'Jesus Christ Superstar' Banned in Belarus Over Lent Outrage

Andrew Lloyd Webber's controversial "Jesus Christ Superstar" rock opera, first produced more than 40 years ago, is still stirring controversy with recent performances banned in Belarus.

The Eastern European nation, where the Belarusian Orthodox Church dominates the religious landscape, first allowed the rock opera into the country for a tour in a number of cities – but almost all shows have since been canceled after "outraged" church members complained of the perceived blasphemous nature of the story, RIA Novosti, a Russian news agency reported. Apparently, believers had been especially angered that a performance of the show was scheduled for March 4, the first Sunday of Lent.

"Jesus Christ Superstar" is loosely based on the Gospel, and features Jesus and Judas Iscariot as the two main characters. The play focuses on ideological conflicts between the two figures and loosely interprets the Bible to spin a largely fictional story, which often does not sit well with some conservative believers. First staged on Broadway in 1971, it has attracted its fair share of controversy over the years, and has even been banned in some countries.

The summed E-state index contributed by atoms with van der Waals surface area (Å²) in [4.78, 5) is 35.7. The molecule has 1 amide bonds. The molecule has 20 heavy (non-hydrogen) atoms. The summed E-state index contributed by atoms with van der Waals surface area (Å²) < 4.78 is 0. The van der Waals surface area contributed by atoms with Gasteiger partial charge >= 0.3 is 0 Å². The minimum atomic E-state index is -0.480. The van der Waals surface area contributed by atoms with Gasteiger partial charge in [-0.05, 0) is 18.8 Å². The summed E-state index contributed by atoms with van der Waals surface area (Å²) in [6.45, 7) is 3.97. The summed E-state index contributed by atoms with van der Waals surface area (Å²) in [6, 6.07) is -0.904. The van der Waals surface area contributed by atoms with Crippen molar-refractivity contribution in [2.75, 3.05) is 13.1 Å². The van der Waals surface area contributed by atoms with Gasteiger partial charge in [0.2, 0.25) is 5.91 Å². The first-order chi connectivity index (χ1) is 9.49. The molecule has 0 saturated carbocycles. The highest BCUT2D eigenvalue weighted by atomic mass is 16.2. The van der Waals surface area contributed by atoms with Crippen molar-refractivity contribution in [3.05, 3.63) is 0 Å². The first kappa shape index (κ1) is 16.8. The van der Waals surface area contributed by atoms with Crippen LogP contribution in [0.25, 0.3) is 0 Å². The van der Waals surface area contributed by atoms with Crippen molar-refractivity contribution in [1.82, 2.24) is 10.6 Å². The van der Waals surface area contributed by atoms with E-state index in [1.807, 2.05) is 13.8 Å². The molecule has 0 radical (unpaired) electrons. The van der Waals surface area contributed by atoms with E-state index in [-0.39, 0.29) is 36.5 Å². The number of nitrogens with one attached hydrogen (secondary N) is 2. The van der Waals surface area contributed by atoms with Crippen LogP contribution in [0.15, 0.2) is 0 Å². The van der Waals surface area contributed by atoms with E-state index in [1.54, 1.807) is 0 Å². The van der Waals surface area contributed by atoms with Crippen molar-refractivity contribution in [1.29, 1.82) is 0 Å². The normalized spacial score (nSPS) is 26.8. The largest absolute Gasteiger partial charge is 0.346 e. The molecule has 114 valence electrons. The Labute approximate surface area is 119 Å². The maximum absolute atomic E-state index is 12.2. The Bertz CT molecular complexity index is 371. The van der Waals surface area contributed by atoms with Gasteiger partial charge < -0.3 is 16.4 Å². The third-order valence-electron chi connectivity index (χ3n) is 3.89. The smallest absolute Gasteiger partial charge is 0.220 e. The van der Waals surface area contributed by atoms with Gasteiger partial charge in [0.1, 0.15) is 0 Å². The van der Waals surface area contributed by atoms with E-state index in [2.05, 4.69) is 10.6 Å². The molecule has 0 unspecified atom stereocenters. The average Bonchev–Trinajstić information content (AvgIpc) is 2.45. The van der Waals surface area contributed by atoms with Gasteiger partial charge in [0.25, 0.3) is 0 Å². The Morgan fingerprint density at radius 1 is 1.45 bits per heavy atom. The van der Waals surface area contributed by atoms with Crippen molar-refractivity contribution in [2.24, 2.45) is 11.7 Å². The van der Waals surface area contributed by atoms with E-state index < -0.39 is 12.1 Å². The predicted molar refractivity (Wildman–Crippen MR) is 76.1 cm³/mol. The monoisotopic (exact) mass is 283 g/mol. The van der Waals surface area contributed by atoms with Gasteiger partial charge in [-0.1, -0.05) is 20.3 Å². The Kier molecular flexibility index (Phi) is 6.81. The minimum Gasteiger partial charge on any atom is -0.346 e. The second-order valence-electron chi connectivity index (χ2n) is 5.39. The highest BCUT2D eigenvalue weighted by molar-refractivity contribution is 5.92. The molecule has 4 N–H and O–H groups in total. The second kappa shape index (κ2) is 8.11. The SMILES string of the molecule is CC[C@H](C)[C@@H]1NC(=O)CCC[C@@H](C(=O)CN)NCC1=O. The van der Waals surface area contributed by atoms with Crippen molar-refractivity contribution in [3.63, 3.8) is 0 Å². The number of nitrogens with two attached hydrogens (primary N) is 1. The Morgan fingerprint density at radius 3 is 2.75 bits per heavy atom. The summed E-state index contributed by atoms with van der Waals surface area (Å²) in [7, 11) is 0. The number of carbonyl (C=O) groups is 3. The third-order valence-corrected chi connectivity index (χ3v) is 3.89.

"Due to the aggressive position, taken by a number of leaders of the Orthodox dioceses in Belarus, the play was banned in several cities of the tour," states the St. Petersburg Theatre in Homel, where one of the performances was scheduled to take place. Other cities where the rock opera was banned include Gomel, Mogilyov, and the capital, Minsk.

"Christians never blow up anything, which is why they can be used for boosting one's self-esteem on their account," explained Nikolai Tarasenko, a monk from Gomel, in an editorial in Belarussian edition of the Komsomolskaya Pravda daily. Confusion still surrounds who ordered the ban – the theater suggests that government officials told them they can not stage the show, while authorities have apparently said the St. Petersburg Theatre decided it was best to cancel the show and not cause further strife with the Orthodox community.

"We can't understand why thousands of spectators have been denied the right to attend performances and make their own opinion about the spiritual content of the performance, which has long occupied a prominent place in world culture," the statement by the St. Petersburg Theatre said.

The only Belarusian city to allow the performance was Brest, but even there the rock opera was not too well attended, reported. "Orpheus and Eurydice," a Greek play, was the show chosen to replace "Jesus Christ Superstar."

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